"dealing with the situations that occurred in the house, it was like every day, and it tore shreds off me"
Fear, loss and hope are just some of the themes and emotions that unreservedly gush out of Lucky Roy Singh’s Take A Walk in My Big Indian Heels.
‘Mr Singh’s Diary’ is a personal retelling of the harrowing experiences of a gay British Asian man living in Manchester.
Born into a conservative Punjabi family, Laakhi Singh is a closeted gay in search of belonging and acceptance. Eventually, he meets Amrit, who shares the same secret.
Still a teenager, Laakhi falls for Amrit, and together they find they are able to come to terms with their ‘forbidden’ sexuality. That is until Laakhi is taken to meet Amrit’s mother, a traditional Punjabi woman who appears to want what is best for her beloved son.
Initially, she welcomes Laakhi with open arms and encourages their relationship. She even offers the couple her blessing and allows them to marry. However, this is on one strict condition. That Laakhi dresses as a woman and becomes a dutiful daughter-in-law. Why? To avoid shame within the community.
Reluctantly, Laakhi agrees and finds himself in the unusual situation of foregoing his masculinity and becoming an Indian bride.
Abandoning his own home, Laakhi moves in with his husband’s family and lands himself in evil hands of his mother-in-law with whom he endures extreme episodes of mental and physical abuse.
As a reader, we are witness to some terrifying ordeals in Laakhi’s life – from child molestation, suicide, beatings and mistreatment as a ‘daughter-in-law’, to stillbirths and forced abortions.
But the book is not a work of fiction, as the author, Lucky tells DESIblitz in an open and candid interview. All of the experiences in Take A Walk in My Big Indian Heels are completely true.
Watch Lucky Roy Singh’s candid interview with DESIblitz here:
A True Story of Homophobia in British Asian Society
Where even talking about sex is still taboo amongst British Asian households, Lucky’s story elevates itself to a higher taboo.
Much of the book deals with the author’s struggle to come to terms with being gay. Overlooked by his traditional family, he finds himself alienated from the masses.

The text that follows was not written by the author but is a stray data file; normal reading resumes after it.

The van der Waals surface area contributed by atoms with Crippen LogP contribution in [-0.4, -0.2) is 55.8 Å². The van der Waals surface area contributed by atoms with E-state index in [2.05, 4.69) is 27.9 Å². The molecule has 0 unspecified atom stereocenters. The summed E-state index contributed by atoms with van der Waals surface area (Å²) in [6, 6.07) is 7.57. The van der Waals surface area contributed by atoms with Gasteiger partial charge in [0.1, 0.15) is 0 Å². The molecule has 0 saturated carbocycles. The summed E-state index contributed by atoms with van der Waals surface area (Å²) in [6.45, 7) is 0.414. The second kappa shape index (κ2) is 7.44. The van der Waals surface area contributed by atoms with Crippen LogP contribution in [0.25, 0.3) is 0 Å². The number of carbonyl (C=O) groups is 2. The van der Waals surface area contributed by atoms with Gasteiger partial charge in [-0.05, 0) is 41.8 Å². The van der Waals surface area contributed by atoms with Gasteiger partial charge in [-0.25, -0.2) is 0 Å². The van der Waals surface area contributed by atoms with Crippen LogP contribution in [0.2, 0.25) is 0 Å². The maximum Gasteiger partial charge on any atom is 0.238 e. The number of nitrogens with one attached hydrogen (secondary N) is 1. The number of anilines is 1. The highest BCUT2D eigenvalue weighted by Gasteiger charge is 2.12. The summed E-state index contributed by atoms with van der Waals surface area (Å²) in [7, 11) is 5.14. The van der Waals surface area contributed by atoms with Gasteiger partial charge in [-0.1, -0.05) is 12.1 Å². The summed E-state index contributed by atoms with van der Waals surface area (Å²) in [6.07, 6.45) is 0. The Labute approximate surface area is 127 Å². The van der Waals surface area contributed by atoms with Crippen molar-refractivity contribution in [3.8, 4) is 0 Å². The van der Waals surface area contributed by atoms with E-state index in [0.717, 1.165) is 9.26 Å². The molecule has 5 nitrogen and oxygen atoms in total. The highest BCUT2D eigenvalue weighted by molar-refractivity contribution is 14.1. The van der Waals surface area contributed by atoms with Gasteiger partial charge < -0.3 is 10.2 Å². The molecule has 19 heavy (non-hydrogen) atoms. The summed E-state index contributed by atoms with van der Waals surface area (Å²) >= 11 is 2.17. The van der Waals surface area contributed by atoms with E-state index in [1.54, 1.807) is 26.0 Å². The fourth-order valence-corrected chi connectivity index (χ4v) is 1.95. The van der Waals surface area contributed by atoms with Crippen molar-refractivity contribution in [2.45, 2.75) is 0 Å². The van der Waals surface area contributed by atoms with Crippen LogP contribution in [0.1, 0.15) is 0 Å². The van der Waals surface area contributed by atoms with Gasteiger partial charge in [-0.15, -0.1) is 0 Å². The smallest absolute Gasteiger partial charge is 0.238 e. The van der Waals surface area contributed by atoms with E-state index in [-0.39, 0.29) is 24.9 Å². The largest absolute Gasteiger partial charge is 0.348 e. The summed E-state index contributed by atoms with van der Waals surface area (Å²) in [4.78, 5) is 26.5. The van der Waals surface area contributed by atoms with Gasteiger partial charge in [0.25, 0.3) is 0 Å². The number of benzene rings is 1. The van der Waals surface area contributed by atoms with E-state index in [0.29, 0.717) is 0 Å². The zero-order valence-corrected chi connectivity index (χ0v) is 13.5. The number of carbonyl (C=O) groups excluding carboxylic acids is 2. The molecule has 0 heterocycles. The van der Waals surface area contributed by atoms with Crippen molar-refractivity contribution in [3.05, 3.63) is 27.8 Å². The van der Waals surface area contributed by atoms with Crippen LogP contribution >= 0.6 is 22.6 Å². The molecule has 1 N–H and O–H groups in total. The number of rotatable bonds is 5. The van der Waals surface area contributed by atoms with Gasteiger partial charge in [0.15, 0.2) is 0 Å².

He reflects on how they simply ignore the fact that he is different because by sweeping the truth under the carpet they don’t have to face reality.
Lucky tells DESIblitz: “This is happening, let’s deal with it, and let’s face that it is actually happening in our community, and let’s help them. Without helping anybody, nobody gets anywhere, so you’re making the situation worse.”
In the book, Laakhi’s best friend Ali also endures a similar torment, but rather than facing his family, he deals with his ‘forbidden’ sexuality in the only way he knows how – by taking his own life.
Singh recalls: “I lost my friend. He wasn’t able to deal with the situation or say to himself, ‘Yeah, I am gay’, or tell his parents, so it was horrible.”
Despite Lucky feeling that homosexuality should not be taboo, the fact that he refuses to come out to his own family confirms how it remains stigmatised by the wider community:
“I think there is more of a [gay Asian] population now, and more people are out now, but I don’t think people reacting to it have changed. I still know people today who are going through what I’ve been through.”
Take A Walk in My Big Indian Heels uncovers how pockets of British Asian society are still strict in upholding family honour and prestige through conformity.
In these situations, freedom of expression and individualism are simply out of the question. For Laakhi, it is only when Amrit enters the picture that Laakhi finds the independence to be whoever he wants to be, away from society’s glaringly sinister and unapproving eyes.
It is because of this ‘acceptance’, Laakhi runs away from home and starts a new life with Amrit. But rather than live the openly gay relationship he so desires, he is forced yet again to live according to society’s expectations – by being made to forget that he is a man and becoming a woman and a wife instead.